What Was Akhenaten's Accomplishments

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Akhenaten is regarded as one of the most unusual and the least known pharaohs of Ancient Egypt. One of the main reasons that Akhenaten is regarded as the most unusual was his introduction of monotheism and the god Aten. Scholars, historians, archaeologists, and most of the general public doesn't know a whole lot about Akhenaten because most references of his rule were destroyed at the end of his reign. However there is at least enough information regarding his rule that we are able to decipher some of his accomplishments and his twist of religion.

Akhenaten, born Amenhotep IV, was a pharaoh of the Eighteenth dynasty of Egypt who ruled for seventeen years and died some where between 1336 BC or 1334 BC. At the start of his rule his family …show more content…

With his presentation to the world the people worshiped him not only as a pharaoh but as a god. Historians, artists and scholars all agree that Akhenaten was one of the only pharaohs to be depicted artistically as he actually was. The fact that Akhenaten made that decision creates a lot of unanswered questions of why he chose the aesthetic that he did. Prior to his depiction most pharaohs were created to be exceptionally tall and perfectly proportionate. Megaera Lorenz from heptune.com describes Akhenaten as, “having a long, slender neck, a long face with a sharp chin, narrow, almond-shaped eyes, full lips, long arms and fingers, rounded thighs and buttocks, a soft belly, and enlarged breasts. His odd appearance was particularly prominent in art from the early part of the reign. One early statue portrays the king in the nude and without genitalia of any kind,” a complete contradiction to previous …show more content…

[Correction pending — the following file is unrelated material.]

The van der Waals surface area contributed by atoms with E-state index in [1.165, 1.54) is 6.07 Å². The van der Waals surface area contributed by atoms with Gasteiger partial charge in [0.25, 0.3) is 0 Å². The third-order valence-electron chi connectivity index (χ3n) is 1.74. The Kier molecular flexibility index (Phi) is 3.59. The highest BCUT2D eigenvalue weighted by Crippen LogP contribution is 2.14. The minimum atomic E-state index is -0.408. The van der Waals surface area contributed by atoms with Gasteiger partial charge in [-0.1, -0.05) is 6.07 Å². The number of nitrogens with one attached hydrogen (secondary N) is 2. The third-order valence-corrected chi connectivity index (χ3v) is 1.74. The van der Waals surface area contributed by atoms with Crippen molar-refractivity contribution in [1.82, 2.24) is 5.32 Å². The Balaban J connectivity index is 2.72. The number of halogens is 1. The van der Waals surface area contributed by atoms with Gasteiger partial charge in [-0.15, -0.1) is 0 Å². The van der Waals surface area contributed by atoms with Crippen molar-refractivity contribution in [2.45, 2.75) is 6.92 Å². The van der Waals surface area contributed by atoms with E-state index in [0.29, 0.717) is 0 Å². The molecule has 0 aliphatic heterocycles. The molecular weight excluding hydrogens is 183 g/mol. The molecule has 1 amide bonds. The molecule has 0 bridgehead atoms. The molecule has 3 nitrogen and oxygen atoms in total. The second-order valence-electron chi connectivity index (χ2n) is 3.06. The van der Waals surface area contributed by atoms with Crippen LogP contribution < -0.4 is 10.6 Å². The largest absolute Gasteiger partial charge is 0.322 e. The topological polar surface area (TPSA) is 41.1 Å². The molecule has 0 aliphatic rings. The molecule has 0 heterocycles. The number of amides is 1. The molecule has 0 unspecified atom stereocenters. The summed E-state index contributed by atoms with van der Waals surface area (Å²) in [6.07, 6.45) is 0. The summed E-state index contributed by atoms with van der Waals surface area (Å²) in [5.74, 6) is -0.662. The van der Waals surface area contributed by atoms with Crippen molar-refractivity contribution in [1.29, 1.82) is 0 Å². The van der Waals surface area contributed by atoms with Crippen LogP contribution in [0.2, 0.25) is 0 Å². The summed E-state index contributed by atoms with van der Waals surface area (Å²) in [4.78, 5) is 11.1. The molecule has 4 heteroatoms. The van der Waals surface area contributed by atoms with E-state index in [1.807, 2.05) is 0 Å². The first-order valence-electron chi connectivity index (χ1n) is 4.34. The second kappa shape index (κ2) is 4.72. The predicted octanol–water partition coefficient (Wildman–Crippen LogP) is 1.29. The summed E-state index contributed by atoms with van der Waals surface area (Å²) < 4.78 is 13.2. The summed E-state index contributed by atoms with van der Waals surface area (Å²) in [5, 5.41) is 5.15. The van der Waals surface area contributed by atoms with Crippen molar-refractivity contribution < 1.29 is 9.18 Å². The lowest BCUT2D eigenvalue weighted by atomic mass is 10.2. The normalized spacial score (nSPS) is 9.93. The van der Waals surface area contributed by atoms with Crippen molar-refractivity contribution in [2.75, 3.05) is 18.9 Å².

He made massive changes to religion and heavily invested in creating new cities and temples to honor Aten. According to J. Hill from Ancient Egypt online, Akhenaten built several structures during the early part of his reign while he was still using the name Amenhotep. These temples included Rud-menu, a palace and a complex named Gempaaten where the royal family spent their winter months. It's also noted here that the name change was during the “fifth or sixth year” of his reign at which point Akhenaten started to heavily build, invest and promote the one god Aten to turn Egypt from a multi-god pantheon to a monotheism. He constructed a new city Akhetaten meaning “Horizon of Aten” in the area of Armarna. Armarna was an area that was not associated with any other god thus a perfect place to dedicate to Aten. Hill also states that “during the ninth year of his reign, he declared that Aten was the only god, and that he was the only intermediary between the Aten and the

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